Absence of association between pyronaridine in vitro responses and polymorphisms in genes involved in quinoline resistance in Plasmodium falciparum
Background: The aim of the present work was to assess the in vitro cross-resistance of pyronaridine with other quinoline drugs, artesunate and several other commonly used anti-malarials and to evaluate whether decreased susceptibility to pyronaridine could be associated with genetic polymorphisms in genes involved in reduced quinoline susceptibility, such as pfcrt, pfmdr1, pfmrp and pfnhe. Methods: The in vitro chemosusceptibility profiles of 23 strains of Plasmodium falciparum were analysed by the standard 42-hour <sup>3</sup>H-hypoxanthine uptake inhibition method for pyronaridine, artesunate, chloroquine, monodesethylamodiaquine, quinine, mefloquine, lumefantrine, atovaquone, pyrimethamine and doxycycline. Genotypes were assessed for the pfcrt, pfmdr1, pfnhe-1 and pfmrp genes. Results: The IC<sub>50</sub> values for pyronaridine ranged from 15 to 49 nM (geometric mean = 23.1 nM). A significant positive correlation was found between responses to pyronaridine and responses to artesunate (r<sup>2</sup> = 0.20; P = 0.0317) but too low to suggest cross-resistance. No significant correlation was found between pyronaridine IC<sub>50</sub> and responses to other anti-malarials. Significant associations were not found between pyronaridine IC<sub>50</sub> and polymorphisms in pfcrt, pfmdr1, pfmrp or pfnhe-1. Conclusion: There was an absence of cross-resistance between pyronaridine and quinolines, and the IC50 values for pyronaridine were found to be unrelated to mutations in the transport protein genes pfcrt, pfmdr1, pfmrp or pfnhe-1, known to be involved in quinoline resistance. These results confirm the interest and the efficacy of the use of a combination of pyronaridine and artesunate in areas in which parasites are resistant to quinolines.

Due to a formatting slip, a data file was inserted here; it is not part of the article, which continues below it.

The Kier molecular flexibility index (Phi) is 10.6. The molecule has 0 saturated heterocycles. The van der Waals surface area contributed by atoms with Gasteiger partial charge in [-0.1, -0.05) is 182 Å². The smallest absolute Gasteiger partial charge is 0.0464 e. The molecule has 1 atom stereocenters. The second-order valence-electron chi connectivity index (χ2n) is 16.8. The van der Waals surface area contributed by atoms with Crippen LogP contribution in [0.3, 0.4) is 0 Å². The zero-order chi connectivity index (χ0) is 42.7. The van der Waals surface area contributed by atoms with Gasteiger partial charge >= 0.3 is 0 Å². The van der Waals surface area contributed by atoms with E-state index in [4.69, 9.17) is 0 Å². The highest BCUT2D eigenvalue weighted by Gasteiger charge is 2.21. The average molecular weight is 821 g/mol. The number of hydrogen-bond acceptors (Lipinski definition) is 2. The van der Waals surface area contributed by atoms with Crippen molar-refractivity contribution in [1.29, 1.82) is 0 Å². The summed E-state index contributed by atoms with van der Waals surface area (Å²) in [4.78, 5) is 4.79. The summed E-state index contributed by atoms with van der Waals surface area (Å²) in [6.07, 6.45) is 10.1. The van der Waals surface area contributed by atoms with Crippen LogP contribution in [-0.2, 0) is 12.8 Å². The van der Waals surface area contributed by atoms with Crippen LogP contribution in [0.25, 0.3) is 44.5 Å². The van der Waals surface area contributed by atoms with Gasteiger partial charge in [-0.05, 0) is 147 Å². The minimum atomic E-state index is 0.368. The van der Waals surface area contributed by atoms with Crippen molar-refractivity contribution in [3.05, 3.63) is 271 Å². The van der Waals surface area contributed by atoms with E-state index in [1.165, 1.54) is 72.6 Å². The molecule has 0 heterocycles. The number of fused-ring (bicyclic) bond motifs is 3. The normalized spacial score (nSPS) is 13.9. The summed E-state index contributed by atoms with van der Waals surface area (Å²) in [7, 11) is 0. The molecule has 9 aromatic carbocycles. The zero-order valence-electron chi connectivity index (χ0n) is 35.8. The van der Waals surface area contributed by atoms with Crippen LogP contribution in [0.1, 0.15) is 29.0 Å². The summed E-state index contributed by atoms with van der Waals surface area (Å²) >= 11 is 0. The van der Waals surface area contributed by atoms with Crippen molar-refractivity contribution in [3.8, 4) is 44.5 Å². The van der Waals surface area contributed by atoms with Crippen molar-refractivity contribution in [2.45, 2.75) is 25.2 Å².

Malaria Journal (2010) 9: 339 [doi:10.1186/1475-2875-9-339]